Conflict Between Georgia and Creek Indians (March 1825 - November 1827)
By the middle of 1825, the state of Georgia was again in conflict with one of the Indian nations that resided within its borders. Whereas Georgia had been in conflict with the Cherokees in the last year of Monroe's presidency, the middle years of the Adams administration found that state at odds with the Creek Indian nation. Adams was caught in the middle of the conflict between the Creeks and Georgia; his attempts at compromise ultimately worked against the Creeks.
Just days after Adams took office, the Treaty of Indian Springs was declared law. In this treaty, a Creek leader named William McIntosh (of mixed Scots and Creek ancestry) had ceded the remainder of the Creek nation's lands in Georgia to the state. Although the official transfer was not until September 1826, Georgia Governor George Troup sent surveyors into the Creek nation immediately. The majority of Creek leaders repudiated the treaty that McIntosh had made, and he was assassinated in April 1825. Violence erupted between the Creeks and the agents of Georgia. Hearing of this, Adams attempted to mediate the dispute.
The Creeks claimed that since a majority of their leaders were not at Indian Springs and did not approve of McIntosh's actions, the treaty was invalid. Georgia asserted that the treaty was ratified constitutionally and was therefore law. Adams negotiated a new treaty clause with the Creeks at Washington in January 1826 that ceded less land than the Treaty of Indian Springs, which Troup obstinately asserted was valid. In September 1826, Georgia agents began work to complete their survey of Creek lands. Adams threatened to use the army to arrest the surveyors, while Troup threatened use the state militia to resist this measure. While no armed conflict occurred, the Adams administration kept intense pressure on the Creeks to cede more of their lands. On November 15, the last Creek chief holding out ceded the remainder of the Creek lands in Georgia to the United States.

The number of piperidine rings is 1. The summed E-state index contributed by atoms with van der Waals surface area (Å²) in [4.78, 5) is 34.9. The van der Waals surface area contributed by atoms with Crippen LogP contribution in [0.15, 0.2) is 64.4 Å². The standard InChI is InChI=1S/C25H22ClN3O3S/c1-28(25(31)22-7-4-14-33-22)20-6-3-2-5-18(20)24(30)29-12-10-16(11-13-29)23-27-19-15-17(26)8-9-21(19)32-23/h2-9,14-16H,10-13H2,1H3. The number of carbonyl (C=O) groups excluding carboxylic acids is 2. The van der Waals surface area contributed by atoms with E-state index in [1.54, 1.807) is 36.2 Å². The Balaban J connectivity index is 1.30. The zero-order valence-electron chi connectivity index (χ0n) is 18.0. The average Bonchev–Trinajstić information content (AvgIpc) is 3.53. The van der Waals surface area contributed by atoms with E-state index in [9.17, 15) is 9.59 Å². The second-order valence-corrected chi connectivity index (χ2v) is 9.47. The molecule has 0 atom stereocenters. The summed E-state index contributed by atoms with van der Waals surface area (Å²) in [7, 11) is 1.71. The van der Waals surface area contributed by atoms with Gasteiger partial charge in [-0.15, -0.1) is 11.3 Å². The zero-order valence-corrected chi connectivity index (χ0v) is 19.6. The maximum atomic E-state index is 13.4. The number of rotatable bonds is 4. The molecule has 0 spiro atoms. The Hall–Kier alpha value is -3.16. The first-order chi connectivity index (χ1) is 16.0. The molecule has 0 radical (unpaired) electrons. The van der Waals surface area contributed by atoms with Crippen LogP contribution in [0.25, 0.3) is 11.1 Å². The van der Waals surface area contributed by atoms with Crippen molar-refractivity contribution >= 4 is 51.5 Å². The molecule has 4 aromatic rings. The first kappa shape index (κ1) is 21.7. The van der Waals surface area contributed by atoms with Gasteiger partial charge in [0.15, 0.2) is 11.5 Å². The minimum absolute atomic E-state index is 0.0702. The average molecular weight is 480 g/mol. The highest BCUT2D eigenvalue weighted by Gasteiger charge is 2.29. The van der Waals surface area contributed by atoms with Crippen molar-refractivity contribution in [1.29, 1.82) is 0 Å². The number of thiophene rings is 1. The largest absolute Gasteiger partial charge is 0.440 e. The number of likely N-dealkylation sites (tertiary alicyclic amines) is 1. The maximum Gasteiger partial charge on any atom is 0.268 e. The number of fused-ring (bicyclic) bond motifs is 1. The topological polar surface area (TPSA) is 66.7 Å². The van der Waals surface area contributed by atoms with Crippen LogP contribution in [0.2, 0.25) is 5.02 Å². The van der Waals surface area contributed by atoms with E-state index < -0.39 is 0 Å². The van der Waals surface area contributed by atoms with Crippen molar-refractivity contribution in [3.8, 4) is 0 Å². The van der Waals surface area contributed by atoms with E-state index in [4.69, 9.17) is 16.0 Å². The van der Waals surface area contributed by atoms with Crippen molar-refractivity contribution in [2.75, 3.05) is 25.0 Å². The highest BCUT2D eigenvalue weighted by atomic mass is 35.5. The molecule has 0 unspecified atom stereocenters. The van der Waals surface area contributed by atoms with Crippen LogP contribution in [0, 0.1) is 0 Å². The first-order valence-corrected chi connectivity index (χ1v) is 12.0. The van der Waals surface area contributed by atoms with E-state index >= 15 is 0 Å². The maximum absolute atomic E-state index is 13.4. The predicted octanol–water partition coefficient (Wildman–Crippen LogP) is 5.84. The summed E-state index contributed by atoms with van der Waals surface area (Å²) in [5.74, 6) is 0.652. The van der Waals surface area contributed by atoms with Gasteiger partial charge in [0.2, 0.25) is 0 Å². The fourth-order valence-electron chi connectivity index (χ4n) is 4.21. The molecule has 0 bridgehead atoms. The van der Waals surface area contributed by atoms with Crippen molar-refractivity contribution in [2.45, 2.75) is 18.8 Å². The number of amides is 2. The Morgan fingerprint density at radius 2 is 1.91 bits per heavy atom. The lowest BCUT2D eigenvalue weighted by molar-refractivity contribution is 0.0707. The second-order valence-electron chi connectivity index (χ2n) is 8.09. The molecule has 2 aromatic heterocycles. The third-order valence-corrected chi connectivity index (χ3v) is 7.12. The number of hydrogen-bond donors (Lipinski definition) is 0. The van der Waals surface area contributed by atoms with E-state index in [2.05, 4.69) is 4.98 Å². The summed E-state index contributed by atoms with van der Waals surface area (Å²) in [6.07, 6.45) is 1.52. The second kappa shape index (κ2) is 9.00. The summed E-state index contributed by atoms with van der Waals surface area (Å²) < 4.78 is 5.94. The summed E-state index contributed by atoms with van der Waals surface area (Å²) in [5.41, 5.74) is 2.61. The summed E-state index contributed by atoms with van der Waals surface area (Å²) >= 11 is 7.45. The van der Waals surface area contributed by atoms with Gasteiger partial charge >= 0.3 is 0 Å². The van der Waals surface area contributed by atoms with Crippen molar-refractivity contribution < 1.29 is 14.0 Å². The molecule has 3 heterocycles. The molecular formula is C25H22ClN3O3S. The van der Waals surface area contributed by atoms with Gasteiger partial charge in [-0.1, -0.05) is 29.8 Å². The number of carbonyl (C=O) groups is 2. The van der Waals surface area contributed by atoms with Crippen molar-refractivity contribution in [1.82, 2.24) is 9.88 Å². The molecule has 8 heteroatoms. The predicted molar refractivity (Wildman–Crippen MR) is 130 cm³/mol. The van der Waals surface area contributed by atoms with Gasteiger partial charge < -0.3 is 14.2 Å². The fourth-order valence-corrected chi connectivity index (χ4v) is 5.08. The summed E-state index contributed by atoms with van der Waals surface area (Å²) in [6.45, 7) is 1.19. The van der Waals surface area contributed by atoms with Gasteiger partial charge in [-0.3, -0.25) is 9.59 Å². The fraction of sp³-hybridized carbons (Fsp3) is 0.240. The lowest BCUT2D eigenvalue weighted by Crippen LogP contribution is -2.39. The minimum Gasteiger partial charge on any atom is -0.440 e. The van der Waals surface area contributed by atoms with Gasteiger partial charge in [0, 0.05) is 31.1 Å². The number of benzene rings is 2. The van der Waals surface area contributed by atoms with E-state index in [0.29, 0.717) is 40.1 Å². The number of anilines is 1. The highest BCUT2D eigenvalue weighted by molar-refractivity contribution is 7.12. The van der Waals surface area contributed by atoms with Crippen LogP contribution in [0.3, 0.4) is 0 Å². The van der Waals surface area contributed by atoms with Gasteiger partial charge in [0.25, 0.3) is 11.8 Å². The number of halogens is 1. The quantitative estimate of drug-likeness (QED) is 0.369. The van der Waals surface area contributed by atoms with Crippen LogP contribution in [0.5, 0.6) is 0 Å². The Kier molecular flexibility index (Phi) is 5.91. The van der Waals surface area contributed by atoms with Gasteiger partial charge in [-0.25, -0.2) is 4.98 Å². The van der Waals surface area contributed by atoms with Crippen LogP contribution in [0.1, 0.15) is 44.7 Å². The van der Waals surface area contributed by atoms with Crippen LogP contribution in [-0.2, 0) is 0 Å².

Adams's experience reveals how untenable Jefferson's Indian policy of gradual "civilization" had become by the 1820s. Adams was in a difficult position. Deep South states such as Georgia were now openly calling for the immediate removal of all Indians from the South to an area west of the Mississippi River. Georgia and other southern states couched their claims to land in the language of states' rights. Adams' willingness to work at cross-purposes to many southerners' goal of immediate removal made them consider supporting Andrew Jackson in the election of 1828. At the same time, his negotiation of large land cessions, and inability to find an alternative to land cession and removal, set the precedent for the Indian Removal Act and the removal treaties of Jackson's presidency.